To get your dose of real Irish instrumental music with St. Patrick’s day upon us, give a listen to Lúnasa (whistles, fiddle, pipes, etc.) with the RTÉ Concert Orchestra (Ireland’s national orchestra).

It’s all there: jaunty jigs, melancholy melodies, mad passion, soft beauty. A wall of sound created by traditional Irish acoustic instruments enhanced by the restrained but not understated playing of the orchestra. Phil Spector might dig it, if he digs anything these days.

There are wonderful moments on several selections when Lúnasa starts on its own for several bars and then the orchestra comes up behind in support. That very moment when the orchestra begins is just dazzling. Perfection.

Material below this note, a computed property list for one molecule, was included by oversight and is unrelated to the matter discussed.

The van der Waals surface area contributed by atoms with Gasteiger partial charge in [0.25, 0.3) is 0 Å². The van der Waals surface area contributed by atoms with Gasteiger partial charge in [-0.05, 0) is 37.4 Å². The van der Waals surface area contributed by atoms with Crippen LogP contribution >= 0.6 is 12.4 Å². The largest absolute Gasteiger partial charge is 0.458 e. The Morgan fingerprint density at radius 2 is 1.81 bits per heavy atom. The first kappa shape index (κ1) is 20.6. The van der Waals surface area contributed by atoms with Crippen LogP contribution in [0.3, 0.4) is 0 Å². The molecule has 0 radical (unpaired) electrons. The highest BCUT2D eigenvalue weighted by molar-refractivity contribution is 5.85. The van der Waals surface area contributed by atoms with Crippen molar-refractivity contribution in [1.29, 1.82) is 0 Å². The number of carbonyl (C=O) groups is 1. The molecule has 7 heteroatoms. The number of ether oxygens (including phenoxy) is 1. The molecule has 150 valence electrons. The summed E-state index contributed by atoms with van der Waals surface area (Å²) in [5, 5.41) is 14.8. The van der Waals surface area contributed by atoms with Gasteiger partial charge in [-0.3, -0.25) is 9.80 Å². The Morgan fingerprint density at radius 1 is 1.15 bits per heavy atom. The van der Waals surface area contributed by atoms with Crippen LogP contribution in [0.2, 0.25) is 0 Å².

The surprise of this album (for me at least) is the band taking listeners to Celtic regions beyond Ireland’s shore–Brittany in western France, the former kingdoms of Galicia and Asturias, still autonomous regions in northwest and northern Spain.

The “Breton Set” is one of the delights of the album.  It is akin to Irish music but somehow different, calling across centuries to one another.

But my favorite for spunk and joy is “Morning Nightcap”. That’s not an oxymoron, darlin,’ it’s Irish.

You can get this album on i-Tunes and such in time for St. Patrick’s Day but not till mid-April in CD form. Go figure.

And if you’re anywhere near Powell, Wyoming (is anything near Powell, Wyoming?) today, on the big day itself, you can see Lúnasa at Powell High School Auditorium. Try and figure.

Olivia Foschi